Hacking Matter Really Matters: A New Programmable Material Has Been Developed

Image from Pixabay

Image from Pixabay

The sales receipt from The Strand Bookstore in New York is dated April 5, 2003. It still remains tucked into one of the most brain-bendingly different books I have ever bought and read called Hacking Matter: Levitating Chairs, Quantum Mirages, and the Infinite Weirdness of Programmable Atoms (Basic Books, 2003), by Wil McCarthy. It was a fascinating deep dive into what was then the nascent nanotechnology research on creating a form of “programmable atoms” called quantum dots. This technology has since found applications in the production of semiconductors.

Fast forward thirteen years to a recent article entitled Exoskin: A Programmable Hybrid Shape-Changing Material, by Evan Ackerman, posted on IEEE Spectrum on June 3, 2016. This is about an all-new and entirely different development, quite separate from quantum dots, but nonetheless a current variation on the concept that matter can be programmed for new applications. While we always think of programming as involving systems and software, this new story takes and literally stretches this long-established process into some entirely new directions.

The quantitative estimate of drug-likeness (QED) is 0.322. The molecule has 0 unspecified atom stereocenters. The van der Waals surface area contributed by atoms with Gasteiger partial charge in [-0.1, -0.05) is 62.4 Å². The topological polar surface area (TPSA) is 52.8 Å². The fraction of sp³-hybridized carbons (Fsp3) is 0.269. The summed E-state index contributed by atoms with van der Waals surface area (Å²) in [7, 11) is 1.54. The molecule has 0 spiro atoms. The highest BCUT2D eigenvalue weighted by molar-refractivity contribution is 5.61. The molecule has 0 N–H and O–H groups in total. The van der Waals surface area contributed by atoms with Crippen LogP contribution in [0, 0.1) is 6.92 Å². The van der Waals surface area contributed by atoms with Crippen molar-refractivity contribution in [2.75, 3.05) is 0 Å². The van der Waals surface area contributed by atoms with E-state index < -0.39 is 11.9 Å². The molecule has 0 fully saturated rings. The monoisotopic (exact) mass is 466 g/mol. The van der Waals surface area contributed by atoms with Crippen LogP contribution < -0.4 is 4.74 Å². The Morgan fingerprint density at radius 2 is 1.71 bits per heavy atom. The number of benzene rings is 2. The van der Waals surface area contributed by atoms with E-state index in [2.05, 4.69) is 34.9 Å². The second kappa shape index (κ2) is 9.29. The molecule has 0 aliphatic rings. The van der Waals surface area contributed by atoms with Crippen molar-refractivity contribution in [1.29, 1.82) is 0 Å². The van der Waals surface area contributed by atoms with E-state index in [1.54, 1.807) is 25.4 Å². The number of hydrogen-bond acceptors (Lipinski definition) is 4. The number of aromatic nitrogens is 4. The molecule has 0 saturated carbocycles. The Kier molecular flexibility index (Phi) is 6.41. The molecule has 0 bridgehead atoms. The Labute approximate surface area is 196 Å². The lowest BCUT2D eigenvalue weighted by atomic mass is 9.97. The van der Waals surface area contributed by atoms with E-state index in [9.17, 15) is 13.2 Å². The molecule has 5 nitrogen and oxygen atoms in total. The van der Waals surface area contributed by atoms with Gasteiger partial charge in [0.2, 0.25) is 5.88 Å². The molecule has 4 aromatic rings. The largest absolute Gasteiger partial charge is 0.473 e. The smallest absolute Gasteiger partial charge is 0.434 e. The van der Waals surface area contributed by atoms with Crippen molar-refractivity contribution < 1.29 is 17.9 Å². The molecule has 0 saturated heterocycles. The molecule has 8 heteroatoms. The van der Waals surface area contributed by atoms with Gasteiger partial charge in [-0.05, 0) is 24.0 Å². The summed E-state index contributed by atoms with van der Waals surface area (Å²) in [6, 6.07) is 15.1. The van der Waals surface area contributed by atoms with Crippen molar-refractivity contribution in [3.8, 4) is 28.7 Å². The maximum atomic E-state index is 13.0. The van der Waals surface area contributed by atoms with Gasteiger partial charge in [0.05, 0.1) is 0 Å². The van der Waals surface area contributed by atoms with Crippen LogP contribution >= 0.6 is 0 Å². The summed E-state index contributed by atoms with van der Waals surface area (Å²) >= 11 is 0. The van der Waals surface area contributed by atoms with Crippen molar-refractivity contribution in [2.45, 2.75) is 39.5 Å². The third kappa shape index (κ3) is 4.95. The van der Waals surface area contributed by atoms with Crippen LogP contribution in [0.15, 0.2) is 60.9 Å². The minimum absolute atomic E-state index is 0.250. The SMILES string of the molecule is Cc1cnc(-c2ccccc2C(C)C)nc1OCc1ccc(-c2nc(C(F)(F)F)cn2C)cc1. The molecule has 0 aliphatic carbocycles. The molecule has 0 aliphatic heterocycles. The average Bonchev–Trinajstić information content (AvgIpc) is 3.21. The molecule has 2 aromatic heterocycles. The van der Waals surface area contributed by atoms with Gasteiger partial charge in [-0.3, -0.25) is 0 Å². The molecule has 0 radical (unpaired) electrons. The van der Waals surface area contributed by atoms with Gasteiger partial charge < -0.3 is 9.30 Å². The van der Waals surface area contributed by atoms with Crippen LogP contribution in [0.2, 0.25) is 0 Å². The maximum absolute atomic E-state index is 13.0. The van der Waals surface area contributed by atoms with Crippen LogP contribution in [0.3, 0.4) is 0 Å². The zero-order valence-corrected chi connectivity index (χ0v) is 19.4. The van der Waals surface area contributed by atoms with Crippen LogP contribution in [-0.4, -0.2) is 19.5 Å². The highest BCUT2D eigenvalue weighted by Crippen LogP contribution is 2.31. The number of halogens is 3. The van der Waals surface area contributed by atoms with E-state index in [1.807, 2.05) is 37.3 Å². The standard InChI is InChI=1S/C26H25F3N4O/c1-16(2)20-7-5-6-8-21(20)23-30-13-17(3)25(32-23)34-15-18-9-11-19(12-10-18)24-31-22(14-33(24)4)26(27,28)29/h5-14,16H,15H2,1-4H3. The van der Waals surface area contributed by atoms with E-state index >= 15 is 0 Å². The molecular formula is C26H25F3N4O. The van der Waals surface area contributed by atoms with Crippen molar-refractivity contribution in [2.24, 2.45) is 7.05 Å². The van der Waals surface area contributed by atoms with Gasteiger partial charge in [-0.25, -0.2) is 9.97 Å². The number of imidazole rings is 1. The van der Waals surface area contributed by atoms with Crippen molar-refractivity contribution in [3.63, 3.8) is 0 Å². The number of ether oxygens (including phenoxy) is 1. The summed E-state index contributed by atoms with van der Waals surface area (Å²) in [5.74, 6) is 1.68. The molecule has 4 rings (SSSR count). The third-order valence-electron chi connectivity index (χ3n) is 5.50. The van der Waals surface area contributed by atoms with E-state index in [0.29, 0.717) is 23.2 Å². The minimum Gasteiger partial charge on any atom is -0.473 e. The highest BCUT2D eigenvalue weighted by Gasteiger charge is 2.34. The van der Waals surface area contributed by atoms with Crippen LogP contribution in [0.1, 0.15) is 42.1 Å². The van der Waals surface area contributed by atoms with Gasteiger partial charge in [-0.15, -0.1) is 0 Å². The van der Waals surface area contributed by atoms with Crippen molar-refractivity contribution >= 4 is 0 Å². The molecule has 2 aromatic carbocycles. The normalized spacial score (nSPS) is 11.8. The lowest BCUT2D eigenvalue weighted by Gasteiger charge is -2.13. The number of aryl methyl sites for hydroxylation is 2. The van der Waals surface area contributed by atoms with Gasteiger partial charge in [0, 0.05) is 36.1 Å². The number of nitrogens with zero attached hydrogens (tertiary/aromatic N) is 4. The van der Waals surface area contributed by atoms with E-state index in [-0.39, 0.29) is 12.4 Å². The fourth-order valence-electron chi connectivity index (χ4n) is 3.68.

I highly recommend reading this most interesting report in its entirety and viewing the two short video demos embedded within it. I will summarize and annotate it, and then pose several questions of my own on this, well, matter. I also think it fits in well with these 10 Subway Fold posts on other recent developments in material science including, among others, such way cool stuff as Q-Carbon, self-healing concrete and metamaterials.

Matter of Fact

The science of programmable matter is still in its formative stages. The Tangible Media Group at MIT Media Lab is currently working on this challenge included in its scores of imaginative projects. A student pursuing his Master’s Degree in this group is Basheer Tome. Among his current research projects, he is working on a type of programmable material he calls “Exoskin” which he describes as “membrane-backed rigid material”. It is composed of “tessellated triangles of firm silicone mounted on top of a stack of flexible silicone bladders”. By inflating these bladders in specific ways, Exoskin can change its shape in reaction to the user’s touch. This activity can, in turn, be used to relay information and “change functionality”.